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  • Due to cell cell interactions high concentrations of LTs can


    Due to cell-cell interactions, high concentrations of LTs can be locally generated in a short period of time during an inflammatory response, thus potentiating LT function. The cellular communication can be mediated between immune cells as well as between immune cells other cell types. Several studies provided evidence of transcellular biosynthesis of cys-LT through activated neutrophils providing LTA4 to both EC and platelets for production of LTC4, mediating substantial physio-pathological changes in the coronary system [34,35] and respiratory tissue inflammation [36], respectively. It is of note that cellular crosstalk can also stimulate the production of other lipid mediators. For instance, LTA4 produced by neutrophils, can be taken up by platelets and converted into lipoxins via 12-LOX [37] reducing neutrophil recruitment.
    Features shared between AAA and asthma Several studies have revealed that AAA and 412 2 share certain pathophysiological characteristics [[51], [52], [53]]. For instance, components of the inflammatory responses are similar and cells capable of producing cys-LT accumulate in both diseases. Moreover, mouse and human studies suggest that the two diseases are associated [54,55]. In asthma, eosinophils, mast cells and macrophages are regarded as key players, although eosinophils are present in a low number in AAA [56], the potential role of these cells in AAA has remained largely unexplored. Mast cells appear central in the pathogenesis of AAA, they synthesize and release cys-LT, cytokines, chemokines and proteolytic enzymes as well as contribute to the SMC apoptosis [57,58]. Lymphocytes express CysLT1 and it has been reported that activity of this receptor can affect the function of lymphocytes [[59], [60], [61]]. T- and B- lymphocytes produce immunoglobulins and cytokines, activate MMP, which degrade collagen and matrix-proteins by proteolytic cleavage. MMP also activate other immune cells such as macrophages and mast cells. However little has been explored regarding the interplay of CysLT1, lymphocytes and AAA. Likewise, neutrophils express CysLT1. Thus, LTD4 exerts an effect on neutrophils by increasing the production of the cytokine IL-8, which has an important function in the pathogenesis of asthma [62] and possibly in AAA. It is of note that the downstream effect of cys-LT in neutrophils would be more pronounced in the intraluminal thrombus, which is very rich in this cell type, as compared to the vascular wall. Moreover, it has been suggested that LTB4, produced by neutrophils, may play a role in AAA pathogenesis due to its abundance in the thrombus [33,63].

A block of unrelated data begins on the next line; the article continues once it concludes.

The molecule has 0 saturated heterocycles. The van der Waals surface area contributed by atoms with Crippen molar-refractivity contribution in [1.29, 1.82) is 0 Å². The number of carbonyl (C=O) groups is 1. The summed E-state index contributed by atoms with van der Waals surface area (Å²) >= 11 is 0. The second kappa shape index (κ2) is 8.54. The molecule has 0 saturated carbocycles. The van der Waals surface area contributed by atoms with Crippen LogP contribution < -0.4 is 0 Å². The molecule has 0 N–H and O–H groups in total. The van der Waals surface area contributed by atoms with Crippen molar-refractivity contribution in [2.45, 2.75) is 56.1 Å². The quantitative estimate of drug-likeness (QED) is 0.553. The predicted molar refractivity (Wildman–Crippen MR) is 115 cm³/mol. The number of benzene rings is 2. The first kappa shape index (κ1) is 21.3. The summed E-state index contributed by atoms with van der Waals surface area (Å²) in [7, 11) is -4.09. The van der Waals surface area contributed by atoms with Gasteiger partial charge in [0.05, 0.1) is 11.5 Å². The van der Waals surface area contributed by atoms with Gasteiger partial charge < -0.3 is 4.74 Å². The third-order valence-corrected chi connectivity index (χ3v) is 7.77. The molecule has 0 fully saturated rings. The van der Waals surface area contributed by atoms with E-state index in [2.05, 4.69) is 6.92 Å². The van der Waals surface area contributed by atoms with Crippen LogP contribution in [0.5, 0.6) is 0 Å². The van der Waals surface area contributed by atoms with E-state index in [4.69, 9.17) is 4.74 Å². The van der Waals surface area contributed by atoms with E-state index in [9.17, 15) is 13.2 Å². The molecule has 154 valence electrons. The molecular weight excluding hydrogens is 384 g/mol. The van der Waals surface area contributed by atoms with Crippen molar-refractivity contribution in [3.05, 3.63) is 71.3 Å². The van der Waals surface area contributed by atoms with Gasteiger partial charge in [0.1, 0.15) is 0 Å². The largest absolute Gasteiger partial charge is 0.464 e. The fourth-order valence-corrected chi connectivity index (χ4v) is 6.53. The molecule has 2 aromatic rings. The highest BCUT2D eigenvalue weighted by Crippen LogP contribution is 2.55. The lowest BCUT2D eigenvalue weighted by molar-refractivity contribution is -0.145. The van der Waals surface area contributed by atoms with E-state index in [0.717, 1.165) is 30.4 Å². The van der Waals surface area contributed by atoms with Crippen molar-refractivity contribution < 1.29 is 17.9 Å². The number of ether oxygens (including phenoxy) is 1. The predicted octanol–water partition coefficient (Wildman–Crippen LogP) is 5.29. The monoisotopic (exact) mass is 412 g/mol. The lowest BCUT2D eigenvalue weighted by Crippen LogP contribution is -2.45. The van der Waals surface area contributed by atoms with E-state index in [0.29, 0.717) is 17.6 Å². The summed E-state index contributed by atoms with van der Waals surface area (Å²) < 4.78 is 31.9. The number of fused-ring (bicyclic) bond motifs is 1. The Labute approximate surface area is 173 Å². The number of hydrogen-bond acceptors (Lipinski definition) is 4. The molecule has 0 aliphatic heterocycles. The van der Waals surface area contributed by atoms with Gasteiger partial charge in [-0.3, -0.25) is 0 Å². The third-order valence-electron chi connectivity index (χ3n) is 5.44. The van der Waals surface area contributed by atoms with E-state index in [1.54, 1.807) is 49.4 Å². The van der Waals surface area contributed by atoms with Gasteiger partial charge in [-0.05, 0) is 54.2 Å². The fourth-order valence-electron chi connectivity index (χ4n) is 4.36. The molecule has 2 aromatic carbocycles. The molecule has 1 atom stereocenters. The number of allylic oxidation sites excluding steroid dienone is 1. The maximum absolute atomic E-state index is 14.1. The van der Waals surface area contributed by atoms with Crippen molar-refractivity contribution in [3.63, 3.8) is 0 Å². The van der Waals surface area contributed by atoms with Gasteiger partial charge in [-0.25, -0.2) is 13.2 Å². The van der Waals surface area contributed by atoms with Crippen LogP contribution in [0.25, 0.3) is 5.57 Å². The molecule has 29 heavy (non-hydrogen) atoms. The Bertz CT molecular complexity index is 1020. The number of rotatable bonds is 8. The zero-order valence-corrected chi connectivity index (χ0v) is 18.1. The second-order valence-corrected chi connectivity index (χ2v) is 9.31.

Montelukast can prevent AAA progression and rupture in vivo Montelukast is typically used for the treatment of asthma and allergic rhinitis, two common morbidities in developed countries affecting about 8% and 14% of the USA population, respectively [64,65]. This agent is a very potent and selective antagonist of CysLT1, which reduces the inflammatory response mediated by cys-LT, especially bronchoconstriction and edema formation. Montelukast was launched in 1998 by Merck (USA) under the trade name Singulair® and exhibited excellent pharmacokinetics, bioavailability and half-life, allowing a single dose regimen. The safety profile of montelukast has been well evaluated in the many long-term studies on large groups of adult and pediatric patients, and no significant side effects have been reported [66]. Studies in our laboratory have demonstrated that cys-LT are involved in AAA pathogenesis both in humans and mice. In surgical specimens of human AAA, the three key components in the biosynthesis of cys-LT, 5-LOX, FLAP and LTC4S were found highly expressed in cells of the wall and thrombus. Additionally, data obtained ex vivo revealed that LTD4 stimulation increased MMP-2 activity and montelukast counteracted this effect, thus suggesting a link between cys-LT and induction of matrix degradation in the AAA wall mediated via CysLT1 [31]. Recently, our laboratory could demonstrate that montelukast is also effective in vivo. We used three well-established, yet mechanistically different, mouse models of AAA (CaCl2, Porcine Pancreatic Elastase and Angiotensin II). Montelukast was delivered intraperitoneally to mice, during 3 or 4 weeks (depending on the AAA model) at the early stages of AAA development and was found to be protective in all three models. This effect might be due to the reduction of MMP-9 and macrophage inflammatory protein-1α (MIP-1α) levels in the aortic wall [32].